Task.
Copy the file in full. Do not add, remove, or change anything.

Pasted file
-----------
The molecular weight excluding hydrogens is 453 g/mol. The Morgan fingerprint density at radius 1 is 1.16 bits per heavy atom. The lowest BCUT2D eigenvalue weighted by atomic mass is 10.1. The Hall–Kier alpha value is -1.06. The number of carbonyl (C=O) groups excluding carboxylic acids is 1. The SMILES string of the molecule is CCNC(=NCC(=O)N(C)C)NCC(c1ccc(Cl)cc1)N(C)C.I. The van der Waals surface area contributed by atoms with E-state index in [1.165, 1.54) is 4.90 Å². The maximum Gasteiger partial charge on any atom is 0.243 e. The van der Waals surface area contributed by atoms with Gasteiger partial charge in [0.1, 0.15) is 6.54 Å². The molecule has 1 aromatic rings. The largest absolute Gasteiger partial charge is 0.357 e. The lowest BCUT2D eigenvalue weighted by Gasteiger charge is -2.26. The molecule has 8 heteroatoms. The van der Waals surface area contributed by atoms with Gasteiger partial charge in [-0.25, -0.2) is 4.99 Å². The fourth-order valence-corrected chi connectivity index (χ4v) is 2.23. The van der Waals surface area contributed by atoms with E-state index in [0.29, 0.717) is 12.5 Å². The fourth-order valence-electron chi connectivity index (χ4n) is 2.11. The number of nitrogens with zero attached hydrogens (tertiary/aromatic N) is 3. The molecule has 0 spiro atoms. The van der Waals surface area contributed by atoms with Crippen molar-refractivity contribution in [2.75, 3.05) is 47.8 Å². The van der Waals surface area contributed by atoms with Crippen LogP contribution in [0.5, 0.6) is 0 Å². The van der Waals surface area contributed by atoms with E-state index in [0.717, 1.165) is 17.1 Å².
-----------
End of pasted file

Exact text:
The molecular weight excluding hydrogens is 453 g/mol. The Morgan fingerprint density at radius 1 is 1.16 bits per heavy atom. The lowest BCUT2D eigenvalue weighted by atomic mass is 10.1. The Hall–Kier alpha value is -1.06. The number of carbonyl (C=O) groups excluding carboxylic acids is 1. The SMILES string of the molecule is CCNC(=NCC(=O)N(C)C)NCC(c1ccc(Cl)cc1)N(C)C.I. The van der Waals surface area contributed by atoms with E-state index in [1.165, 1.54) is 4.90 Å². The maximum Gasteiger partial charge on any atom is 0.243 e. The van der Waals surface area contributed by atoms with Gasteiger partial charge in [0.1, 0.15) is 6.54 Å². The molecule has 1 aromatic rings. The largest absolute Gasteiger partial charge is 0.357 e. The lowest BCUT2D eigenvalue weighted by Gasteiger charge is -2.26. The molecule has 8 heteroatoms. The van der Waals surface area contributed by atoms with Gasteiger partial charge in [-0.25, -0.2) is 4.99 Å². The fourth-order valence-corrected chi connectivity index (χ4v) is 2.23. The van der Waals surface area contributed by atoms with E-state index in [0.29, 0.717) is 12.5 Å². The fourth-order valence-electron chi connectivity index (χ4n) is 2.11. The number of nitrogens with zero attached hydrogens (tertiary/aromatic N) is 3. The molecule has 0 spiro atoms. The van der Waals surface area contributed by atoms with Crippen molar-refractivity contribution in [2.75, 3.05) is 47.8 Å². The van der Waals surface area contributed by atoms with Crippen LogP contribution in [0.5, 0.6) is 0 Å². The van der Waals surface area contributed by atoms with E-state index in [0.717, 1.165) is 17.1 Å².